Within the lesbian, gay, bisexual, and transgender (LGBT) community, the slogan “we are everywhere” is not only wonderfully true but painfully true as well, as LGBT people are found both among the Jewish Israeli and Palestinian and Arab populations living within the borders of the State of Israel. And LGBT people in the United States are found on both sides of the Israeli/Palestinian divide, scattered on a continuum from those who see Israel as the only legitimate claimant to the land between the Jordan River and the Mediterranean to those who believe that all of that land is the home of the Palestinian people alone. Many queer Americans, of course, are somewhere in between, recognizing as legitimate both the State of Israel and the aspirations of the Palestinian people. Perhaps a majority in the LGBT community in the United States is either frustrated to the point of giving up or apathetic after years of war and conflict.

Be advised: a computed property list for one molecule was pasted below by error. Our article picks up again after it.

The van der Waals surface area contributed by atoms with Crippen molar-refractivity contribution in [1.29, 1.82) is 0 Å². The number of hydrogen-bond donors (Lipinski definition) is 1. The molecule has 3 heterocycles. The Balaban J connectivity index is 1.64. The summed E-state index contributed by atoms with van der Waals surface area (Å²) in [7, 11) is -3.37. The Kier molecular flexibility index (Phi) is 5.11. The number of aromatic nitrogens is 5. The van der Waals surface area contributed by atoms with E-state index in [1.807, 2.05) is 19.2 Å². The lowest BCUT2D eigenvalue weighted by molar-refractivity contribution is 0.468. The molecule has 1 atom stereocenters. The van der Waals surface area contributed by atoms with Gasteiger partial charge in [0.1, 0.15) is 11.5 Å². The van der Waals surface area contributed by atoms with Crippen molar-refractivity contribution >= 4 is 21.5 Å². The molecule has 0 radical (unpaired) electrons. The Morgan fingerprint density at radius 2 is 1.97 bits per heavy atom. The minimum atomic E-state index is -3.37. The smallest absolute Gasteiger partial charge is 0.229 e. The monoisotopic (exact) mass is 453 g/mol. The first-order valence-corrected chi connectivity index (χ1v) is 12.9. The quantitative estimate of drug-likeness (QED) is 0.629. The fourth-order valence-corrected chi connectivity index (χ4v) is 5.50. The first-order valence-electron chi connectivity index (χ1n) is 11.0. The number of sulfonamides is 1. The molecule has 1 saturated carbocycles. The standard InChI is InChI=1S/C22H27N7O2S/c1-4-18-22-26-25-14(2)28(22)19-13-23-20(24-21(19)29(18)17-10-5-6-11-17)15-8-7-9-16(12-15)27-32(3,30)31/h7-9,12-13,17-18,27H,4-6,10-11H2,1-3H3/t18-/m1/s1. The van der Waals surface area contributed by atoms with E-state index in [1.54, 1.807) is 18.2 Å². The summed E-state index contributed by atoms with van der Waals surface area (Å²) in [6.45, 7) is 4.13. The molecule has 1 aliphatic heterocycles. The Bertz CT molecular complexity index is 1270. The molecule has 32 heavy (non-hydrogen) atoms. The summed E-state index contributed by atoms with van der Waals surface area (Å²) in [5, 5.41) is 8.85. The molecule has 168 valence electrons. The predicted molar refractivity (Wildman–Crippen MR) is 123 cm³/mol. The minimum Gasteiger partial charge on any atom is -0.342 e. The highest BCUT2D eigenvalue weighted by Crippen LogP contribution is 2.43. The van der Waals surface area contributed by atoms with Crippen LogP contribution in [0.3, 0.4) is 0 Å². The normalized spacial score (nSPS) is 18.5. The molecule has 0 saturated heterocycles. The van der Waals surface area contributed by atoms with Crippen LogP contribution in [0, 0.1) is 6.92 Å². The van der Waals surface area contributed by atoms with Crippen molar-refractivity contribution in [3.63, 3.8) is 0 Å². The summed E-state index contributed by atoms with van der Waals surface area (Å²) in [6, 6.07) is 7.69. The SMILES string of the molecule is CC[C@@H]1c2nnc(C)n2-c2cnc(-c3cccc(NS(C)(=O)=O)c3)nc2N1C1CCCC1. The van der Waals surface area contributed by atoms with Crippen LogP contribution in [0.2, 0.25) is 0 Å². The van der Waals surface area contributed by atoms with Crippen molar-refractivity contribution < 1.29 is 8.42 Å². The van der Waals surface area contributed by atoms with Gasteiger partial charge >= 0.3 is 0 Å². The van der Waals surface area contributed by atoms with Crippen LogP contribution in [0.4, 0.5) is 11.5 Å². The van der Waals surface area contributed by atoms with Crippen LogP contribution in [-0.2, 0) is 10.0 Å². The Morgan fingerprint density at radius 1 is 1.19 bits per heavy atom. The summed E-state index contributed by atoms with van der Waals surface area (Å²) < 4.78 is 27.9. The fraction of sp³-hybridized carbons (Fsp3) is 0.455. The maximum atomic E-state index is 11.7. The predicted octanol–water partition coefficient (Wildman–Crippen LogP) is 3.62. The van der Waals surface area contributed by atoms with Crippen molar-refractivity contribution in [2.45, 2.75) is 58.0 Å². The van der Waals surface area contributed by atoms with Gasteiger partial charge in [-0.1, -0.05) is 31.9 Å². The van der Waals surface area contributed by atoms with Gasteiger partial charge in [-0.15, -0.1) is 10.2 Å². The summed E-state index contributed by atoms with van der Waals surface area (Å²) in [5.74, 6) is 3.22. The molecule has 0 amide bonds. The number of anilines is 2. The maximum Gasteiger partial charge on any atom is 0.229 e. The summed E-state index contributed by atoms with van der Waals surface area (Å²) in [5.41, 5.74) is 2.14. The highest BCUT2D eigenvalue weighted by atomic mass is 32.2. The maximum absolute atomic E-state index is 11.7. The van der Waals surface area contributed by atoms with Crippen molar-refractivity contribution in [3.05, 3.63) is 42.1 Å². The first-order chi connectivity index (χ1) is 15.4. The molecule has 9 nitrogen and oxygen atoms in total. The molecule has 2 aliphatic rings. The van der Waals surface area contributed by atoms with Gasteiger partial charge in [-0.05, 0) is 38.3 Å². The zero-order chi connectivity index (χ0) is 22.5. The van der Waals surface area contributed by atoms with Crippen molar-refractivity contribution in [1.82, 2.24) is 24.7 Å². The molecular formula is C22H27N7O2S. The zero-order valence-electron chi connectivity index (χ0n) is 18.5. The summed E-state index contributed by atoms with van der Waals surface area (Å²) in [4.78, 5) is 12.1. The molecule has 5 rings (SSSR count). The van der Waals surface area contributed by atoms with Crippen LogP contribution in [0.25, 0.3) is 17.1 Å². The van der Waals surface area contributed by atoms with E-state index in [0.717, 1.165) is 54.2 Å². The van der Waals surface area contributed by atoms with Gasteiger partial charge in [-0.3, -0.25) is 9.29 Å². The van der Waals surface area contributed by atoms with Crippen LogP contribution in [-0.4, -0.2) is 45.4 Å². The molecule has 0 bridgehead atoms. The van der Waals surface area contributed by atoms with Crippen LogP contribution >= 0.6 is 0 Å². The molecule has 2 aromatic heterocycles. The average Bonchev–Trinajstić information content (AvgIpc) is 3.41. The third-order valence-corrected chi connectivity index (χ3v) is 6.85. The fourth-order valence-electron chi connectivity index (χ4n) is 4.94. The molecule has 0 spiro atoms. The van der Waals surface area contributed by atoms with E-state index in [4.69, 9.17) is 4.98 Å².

And the story of how the Center became drawn into the Israeli/Palestinian conflict, despite the desire of its board and staff to avoid such entanglement — or perhaps because of it — is a cautionary tale for LGBT community centers and LGBT organizations and queer politics more generally — both in New York and beyond.